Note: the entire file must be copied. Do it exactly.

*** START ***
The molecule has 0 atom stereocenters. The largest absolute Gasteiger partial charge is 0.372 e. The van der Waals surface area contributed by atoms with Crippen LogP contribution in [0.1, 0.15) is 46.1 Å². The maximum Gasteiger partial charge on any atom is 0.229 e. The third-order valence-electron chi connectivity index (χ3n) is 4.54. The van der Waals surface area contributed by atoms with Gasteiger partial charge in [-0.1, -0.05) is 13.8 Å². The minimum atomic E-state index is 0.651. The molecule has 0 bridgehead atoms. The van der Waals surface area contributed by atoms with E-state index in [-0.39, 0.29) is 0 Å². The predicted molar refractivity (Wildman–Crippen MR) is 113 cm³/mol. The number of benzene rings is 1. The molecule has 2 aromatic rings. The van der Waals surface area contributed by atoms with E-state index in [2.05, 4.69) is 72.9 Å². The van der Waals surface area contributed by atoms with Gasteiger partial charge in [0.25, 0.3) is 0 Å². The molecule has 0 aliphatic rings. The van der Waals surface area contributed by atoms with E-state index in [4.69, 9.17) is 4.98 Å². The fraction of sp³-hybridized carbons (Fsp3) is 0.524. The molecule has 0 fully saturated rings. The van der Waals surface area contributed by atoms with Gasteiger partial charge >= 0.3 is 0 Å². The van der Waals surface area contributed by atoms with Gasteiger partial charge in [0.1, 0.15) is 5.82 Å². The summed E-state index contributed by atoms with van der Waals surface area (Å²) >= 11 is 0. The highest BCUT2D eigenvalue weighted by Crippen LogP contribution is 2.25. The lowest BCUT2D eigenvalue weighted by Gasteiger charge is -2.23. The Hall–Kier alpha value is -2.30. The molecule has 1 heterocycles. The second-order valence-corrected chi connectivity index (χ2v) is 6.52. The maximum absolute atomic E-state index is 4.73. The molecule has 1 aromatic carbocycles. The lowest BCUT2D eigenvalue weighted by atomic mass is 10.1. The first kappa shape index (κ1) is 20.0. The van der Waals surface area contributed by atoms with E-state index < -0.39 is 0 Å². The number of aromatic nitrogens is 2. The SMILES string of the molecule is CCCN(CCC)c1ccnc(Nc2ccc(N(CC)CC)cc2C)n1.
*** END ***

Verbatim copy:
The molecule has 0 atom stereocenters. The largest absolute Gasteiger partial charge is 0.372 e. The van der Waals surface area contributed by atoms with Crippen LogP contribution in [0.1, 0.15) is 46.1 Å². The maximum Gasteiger partial charge on any atom is 0.229 e. The third-order valence-electron chi connectivity index (χ3n) is 4.54. The van der Waals surface area contributed by atoms with Gasteiger partial charge in [-0.1, -0.05) is 13.8 Å². The minimum atomic E-state index is 0.651. The molecule has 0 bridgehead atoms. The van der Waals surface area contributed by atoms with E-state index in [-0.39, 0.29) is 0 Å². The predicted molar refractivity (Wildman–Crippen MR) is 113 cm³/mol. The number of benzene rings is 1. The molecule has 2 aromatic rings. The van der Waals surface area contributed by atoms with E-state index in [2.05, 4.69) is 72.9 Å². The van der Waals surface area contributed by atoms with Gasteiger partial charge in [0.25, 0.3) is 0 Å². The molecule has 0 aliphatic rings. The van der Waals surface area contributed by atoms with E-state index in [4.69, 9.17) is 4.98 Å². The fraction of sp³-hybridized carbons (Fsp3) is 0.524. The molecule has 0 fully saturated rings. The van der Waals surface area contributed by atoms with Gasteiger partial charge >= 0.3 is 0 Å². The van der Waals surface area contributed by atoms with Gasteiger partial charge in [0.1, 0.15) is 5.82 Å². The summed E-state index contributed by atoms with van der Waals surface area (Å²) >= 11 is 0. The highest BCUT2D eigenvalue weighted by Crippen LogP contribution is 2.25. The lowest BCUT2D eigenvalue weighted by Gasteiger charge is -2.23. The Hall–Kier alpha value is -2.30. The molecule has 1 heterocycles. The second-order valence-corrected chi connectivity index (χ2v) is 6.52. The maximum absolute atomic E-state index is 4.73. The molecule has 1 aromatic carbocycles. The lowest BCUT2D eigenvalue weighted by atomic mass is 10.1. The first kappa shape index (κ1) is 20.0. The van der Waals surface area contributed by atoms with E-state index < -0.39 is 0 Å². The number of aromatic nitrogens is 2. The SMILES string of the molecule is CCCN(CCC)c1ccnc(Nc2ccc(N(CC)CC)cc2C)n1.